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Run Cost and Schedule in same MS Project Sheet

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  • #409923 Reply

    Hi!

    I have used MS Project on and off for a number of years and currently uses it on a daily basis in my projects. The projects I handle are from 15-30 persons and 1-2 years in size and in the IT area. Could be infrastructure or application development.

    My problem is that I would like to run cost and schedule in the same Project sheet but it gets to complicated (the ongoing planning is often done using rolling wave). So I run them in separate sheets instead which is not what I want. Note that I try to use only 2 weeks of work packages for the resources but it soon gets to much to keep track of.

    I would really like to use one sheet to grasp the entire project view for all aspects cost, schedule and resources.

    So how does experienced MS Project Professional do it I wonder?

    Any input is appreciated, thanks!

    #409930 Reply

    Anders;
    Hopefully, I’m looking at your question from the right perspective. I’m assuming you mean tracking resource costs and labor hours in the same project schedule.
    In order to forecast/track costs you’ll need to make certain that the resources have an hourly rate associated with them. In the Resource Sheet, add the Standard Rate column and enter the appropriate rate for each resource. Once this is entered, Project will automatically track costs, even though you may not see them in the standard views.
    Next, open a Task Usage view. On the right hand side of the screen is the time scale data. The left column in this timescale data is the details column. Right click somewhere in the Details column. A popup list will appear with a few standard fields that can also be displayed in the timescale. If you want, click “Cost” and the timescale data will no include cost information. However, this cost field is only the costs associated with that specific timescale segment. If you want to see cumulative cost,, right click in the Details column again and this time click Detail Styles. This opens a new window that allows you to add more fields to the timescale display. On the left, scroll down to find Cumulative Cost. Select it, and then click the Show button to move it to the right side of the window. Click OK and now each timescale segment contains a running, cumulative cost. Doing this in a Task Usage type view will allow you to see cumulative costs at the project level, WBS levels, and individual task levels.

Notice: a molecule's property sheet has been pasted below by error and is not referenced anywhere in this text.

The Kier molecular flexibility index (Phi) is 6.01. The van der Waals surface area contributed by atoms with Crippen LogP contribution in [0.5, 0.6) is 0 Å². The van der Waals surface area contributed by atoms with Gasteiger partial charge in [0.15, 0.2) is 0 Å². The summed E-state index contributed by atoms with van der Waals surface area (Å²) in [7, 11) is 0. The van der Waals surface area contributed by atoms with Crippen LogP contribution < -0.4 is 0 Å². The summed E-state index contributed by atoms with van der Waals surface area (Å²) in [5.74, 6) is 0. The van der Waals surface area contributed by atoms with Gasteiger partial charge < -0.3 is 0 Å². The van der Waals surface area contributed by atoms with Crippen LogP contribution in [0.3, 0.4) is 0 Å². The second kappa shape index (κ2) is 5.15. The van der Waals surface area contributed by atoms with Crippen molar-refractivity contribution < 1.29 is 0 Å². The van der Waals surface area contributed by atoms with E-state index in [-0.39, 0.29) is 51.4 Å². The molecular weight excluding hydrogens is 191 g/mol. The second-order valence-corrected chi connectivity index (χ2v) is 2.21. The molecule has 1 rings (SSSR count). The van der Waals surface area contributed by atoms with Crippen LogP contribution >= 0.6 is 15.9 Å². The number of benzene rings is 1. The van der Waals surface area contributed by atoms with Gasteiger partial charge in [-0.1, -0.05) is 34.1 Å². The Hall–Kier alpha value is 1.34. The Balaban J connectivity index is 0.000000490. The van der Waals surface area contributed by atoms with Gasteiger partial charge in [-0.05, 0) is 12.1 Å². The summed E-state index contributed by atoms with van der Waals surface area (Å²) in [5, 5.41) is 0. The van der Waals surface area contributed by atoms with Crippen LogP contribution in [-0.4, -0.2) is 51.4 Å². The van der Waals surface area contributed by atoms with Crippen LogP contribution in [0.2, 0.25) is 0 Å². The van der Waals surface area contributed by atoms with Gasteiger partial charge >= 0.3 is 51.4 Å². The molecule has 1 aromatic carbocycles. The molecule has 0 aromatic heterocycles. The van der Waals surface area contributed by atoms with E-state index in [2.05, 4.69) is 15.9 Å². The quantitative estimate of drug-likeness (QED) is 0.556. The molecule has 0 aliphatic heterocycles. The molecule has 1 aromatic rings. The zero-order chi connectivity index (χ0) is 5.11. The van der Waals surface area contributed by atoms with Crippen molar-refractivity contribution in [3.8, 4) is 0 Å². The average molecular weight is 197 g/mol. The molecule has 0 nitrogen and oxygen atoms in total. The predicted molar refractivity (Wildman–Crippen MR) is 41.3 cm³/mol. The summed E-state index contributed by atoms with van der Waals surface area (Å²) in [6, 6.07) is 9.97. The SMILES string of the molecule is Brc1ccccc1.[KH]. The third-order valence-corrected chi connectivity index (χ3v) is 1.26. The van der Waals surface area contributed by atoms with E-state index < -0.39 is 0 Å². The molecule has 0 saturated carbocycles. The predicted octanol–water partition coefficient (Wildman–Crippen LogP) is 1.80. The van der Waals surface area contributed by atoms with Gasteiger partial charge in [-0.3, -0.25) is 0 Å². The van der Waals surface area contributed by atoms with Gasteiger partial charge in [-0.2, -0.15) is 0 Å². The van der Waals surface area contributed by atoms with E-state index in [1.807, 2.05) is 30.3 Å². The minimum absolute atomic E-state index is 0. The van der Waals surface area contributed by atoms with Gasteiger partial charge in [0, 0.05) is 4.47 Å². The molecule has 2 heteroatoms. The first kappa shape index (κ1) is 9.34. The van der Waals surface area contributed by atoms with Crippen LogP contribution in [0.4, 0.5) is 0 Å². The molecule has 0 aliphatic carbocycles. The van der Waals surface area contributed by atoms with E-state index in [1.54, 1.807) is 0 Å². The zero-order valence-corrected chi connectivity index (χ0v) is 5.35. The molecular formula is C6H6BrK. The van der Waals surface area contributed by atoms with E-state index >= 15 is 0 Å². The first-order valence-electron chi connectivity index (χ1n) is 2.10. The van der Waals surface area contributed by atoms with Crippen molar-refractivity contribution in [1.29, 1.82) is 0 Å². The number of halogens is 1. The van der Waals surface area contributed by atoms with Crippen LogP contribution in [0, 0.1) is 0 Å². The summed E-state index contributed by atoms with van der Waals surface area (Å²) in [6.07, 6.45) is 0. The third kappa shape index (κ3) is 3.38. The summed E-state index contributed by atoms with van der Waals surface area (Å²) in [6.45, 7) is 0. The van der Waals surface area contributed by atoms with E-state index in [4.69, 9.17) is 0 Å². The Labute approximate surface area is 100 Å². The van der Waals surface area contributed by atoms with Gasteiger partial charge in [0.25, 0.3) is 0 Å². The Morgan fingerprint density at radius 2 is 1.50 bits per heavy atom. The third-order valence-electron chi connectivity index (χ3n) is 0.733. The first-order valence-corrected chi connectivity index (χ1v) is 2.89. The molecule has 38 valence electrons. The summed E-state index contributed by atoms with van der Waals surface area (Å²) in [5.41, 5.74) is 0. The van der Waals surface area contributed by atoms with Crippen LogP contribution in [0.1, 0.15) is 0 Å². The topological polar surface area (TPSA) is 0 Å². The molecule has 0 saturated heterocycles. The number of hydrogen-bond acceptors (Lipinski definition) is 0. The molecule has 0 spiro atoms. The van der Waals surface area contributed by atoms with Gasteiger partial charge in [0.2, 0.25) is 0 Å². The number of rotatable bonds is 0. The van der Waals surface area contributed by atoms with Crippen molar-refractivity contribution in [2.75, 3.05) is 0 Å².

Hope that helps.

    #409932 Reply

    Hi Daryl!

    Thanks for your reply. I may not have been specific enough in my question. Let me elaborate…

    I have good control over how to add resources, resource rates and and how it relates to the schedule and how cost increases as work is added.

    Let me provide an example of the actual problem:

    For the pre study in a project I have resources that are just LOE’s and I have resources that have specific deliverables such as creating Business requirement for a new IT system (done by a Business Analyst). So for this resource I have estimated that I need him/her for 3 months in total. However the actual time that the resource spends on the deliverable is done during the two first months after that I only need to resource the last months to be available to answer questions as a LOE resource. However I need to allocate the resource 100% during the entire 3 months. So If I add the resource as 100% allocated as LOE resources during the entire 3 months I get a could view of the total cost. But when I add to the schedule the specific work that is done during the 2 first months I of course get an over allocation on the resource. so I need to balance the procent allocated on the LOE task and the individual task that the resource do during the period and even do I use a scheduling check tool (Task Inspector) in gets to complicated to keep track of.